Once Upon a Time In Hollywood
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Mad Max: Fury Road exemplifies what a pure action film should be. Rather than having the action sequences support the story, it's the action that dominates the film. And the action was done authentically and with style. This is a film where you would want to watch over and over again just for the visual experience. In addition, the plot was straightforward and doesn't overindulge the audience in any way. The backstories of the characters weren't covered in the film, however, it is clear that during each character's short stage time, a complex past can be inferred from their concise dialogues, costumes, props, etc. (ex. Furiosa's robotic arm was never covered in the film because it does not support the main story, however, it is still in the film). Ultimately, this is a rare film where its creators had enough time to develop the story, characters, and action to last beyond its two-hour film time.
Lots of great scenes, especially by Tom Hardy, however, there were just too many themes being crammed into a two-hour movie. The characters were iconic and the action was exciting, but if there was more time for the audiences to empathize and understand the characters and their relationships, then maybe the ending might have had more impact.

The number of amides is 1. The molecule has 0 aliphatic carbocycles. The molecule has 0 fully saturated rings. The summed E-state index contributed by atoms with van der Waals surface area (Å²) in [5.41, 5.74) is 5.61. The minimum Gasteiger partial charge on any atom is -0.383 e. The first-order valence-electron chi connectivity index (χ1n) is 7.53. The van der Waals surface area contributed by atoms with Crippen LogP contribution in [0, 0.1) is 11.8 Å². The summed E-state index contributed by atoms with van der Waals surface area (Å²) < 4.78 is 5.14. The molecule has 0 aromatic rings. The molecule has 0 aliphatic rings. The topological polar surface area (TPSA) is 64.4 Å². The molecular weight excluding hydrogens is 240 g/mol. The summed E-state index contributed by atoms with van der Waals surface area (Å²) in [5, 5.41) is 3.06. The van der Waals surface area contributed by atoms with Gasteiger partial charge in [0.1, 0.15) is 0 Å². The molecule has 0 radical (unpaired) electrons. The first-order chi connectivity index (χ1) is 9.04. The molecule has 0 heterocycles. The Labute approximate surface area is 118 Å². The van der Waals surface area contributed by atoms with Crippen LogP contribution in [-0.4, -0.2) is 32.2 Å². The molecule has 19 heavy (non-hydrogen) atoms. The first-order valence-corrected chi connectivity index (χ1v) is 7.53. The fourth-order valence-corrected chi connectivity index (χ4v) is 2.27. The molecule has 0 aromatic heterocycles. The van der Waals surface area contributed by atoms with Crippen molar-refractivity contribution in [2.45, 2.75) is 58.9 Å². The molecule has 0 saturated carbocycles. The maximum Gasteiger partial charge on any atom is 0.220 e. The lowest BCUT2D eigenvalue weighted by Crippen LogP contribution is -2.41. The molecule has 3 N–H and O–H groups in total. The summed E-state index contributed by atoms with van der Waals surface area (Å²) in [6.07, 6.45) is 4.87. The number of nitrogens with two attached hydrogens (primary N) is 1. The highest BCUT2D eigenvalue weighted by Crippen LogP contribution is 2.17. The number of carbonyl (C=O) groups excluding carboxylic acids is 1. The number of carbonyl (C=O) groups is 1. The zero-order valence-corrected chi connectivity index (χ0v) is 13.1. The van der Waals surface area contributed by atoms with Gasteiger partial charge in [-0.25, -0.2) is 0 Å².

Queen of Katwe patiently tells the story without over-exaggerating the major themes. The film includes great dialogues and a well thought out storyline that audiences of all ages can learn and be inspired by.
A one of a kind film that takes its audience on an unwanted yet captivating journey through the perspective of a protagonist who's also a villain. Set in nocturnal LA, the story unravels the contentious job of a stringer whose unethical methodology questions the consumerism and journalism issues in our society. At the end, the film never revealed what is right or wrong, only left the audience to their judgments, which is essentially what art is supposed to do.
Burnt introduces the audience to the world of Michelin chefs and restaurants. Other than the fact that audience might be impressed that the Michelin world exists in reality, the audience is stuck with a story that lacks substance.